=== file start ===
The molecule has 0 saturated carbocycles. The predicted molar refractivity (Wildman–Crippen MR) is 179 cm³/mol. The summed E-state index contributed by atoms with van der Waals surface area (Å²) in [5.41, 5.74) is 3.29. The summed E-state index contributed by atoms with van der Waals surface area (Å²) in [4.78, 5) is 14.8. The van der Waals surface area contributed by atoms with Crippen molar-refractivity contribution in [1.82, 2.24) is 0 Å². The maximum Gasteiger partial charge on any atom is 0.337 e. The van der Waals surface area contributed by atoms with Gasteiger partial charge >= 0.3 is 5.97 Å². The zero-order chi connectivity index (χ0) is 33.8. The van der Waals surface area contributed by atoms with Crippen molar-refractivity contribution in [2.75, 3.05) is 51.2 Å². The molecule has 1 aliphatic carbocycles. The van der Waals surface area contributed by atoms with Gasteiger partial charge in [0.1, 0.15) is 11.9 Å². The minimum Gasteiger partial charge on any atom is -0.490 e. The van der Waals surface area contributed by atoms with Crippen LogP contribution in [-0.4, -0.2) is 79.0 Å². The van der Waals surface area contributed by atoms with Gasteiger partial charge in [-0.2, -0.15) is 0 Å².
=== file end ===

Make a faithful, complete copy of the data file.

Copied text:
The molecule has 0 saturated carbocycles. The predicted molar refractivity (Wildman–Crippen MR) is 179 cm³/mol. The summed E-state index contributed by atoms with van der Waals surface area (Å²) in [5.41, 5.74) is 3.29. The summed E-state index contributed by atoms with van der Waals surface area (Å²) in [4.78, 5) is 14.8. The van der Waals surface area contributed by atoms with Crippen molar-refractivity contribution in [1.82, 2.24) is 0 Å². The maximum Gasteiger partial charge on any atom is 0.337 e. The van der Waals surface area contributed by atoms with Gasteiger partial charge >= 0.3 is 5.97 Å². The zero-order chi connectivity index (χ0) is 33.8. The van der Waals surface area contributed by atoms with Crippen molar-refractivity contribution in [2.75, 3.05) is 51.2 Å². The molecule has 1 aliphatic carbocycles. The van der Waals surface area contributed by atoms with Gasteiger partial charge in [0.1, 0.15) is 11.9 Å². The minimum Gasteiger partial charge on any atom is -0.490 e. The van der Waals surface area contributed by atoms with Crippen LogP contribution in [-0.4, -0.2) is 79.0 Å². The van der Waals surface area contributed by atoms with Gasteiger partial charge in [-0.2, -0.15) is 0 Å².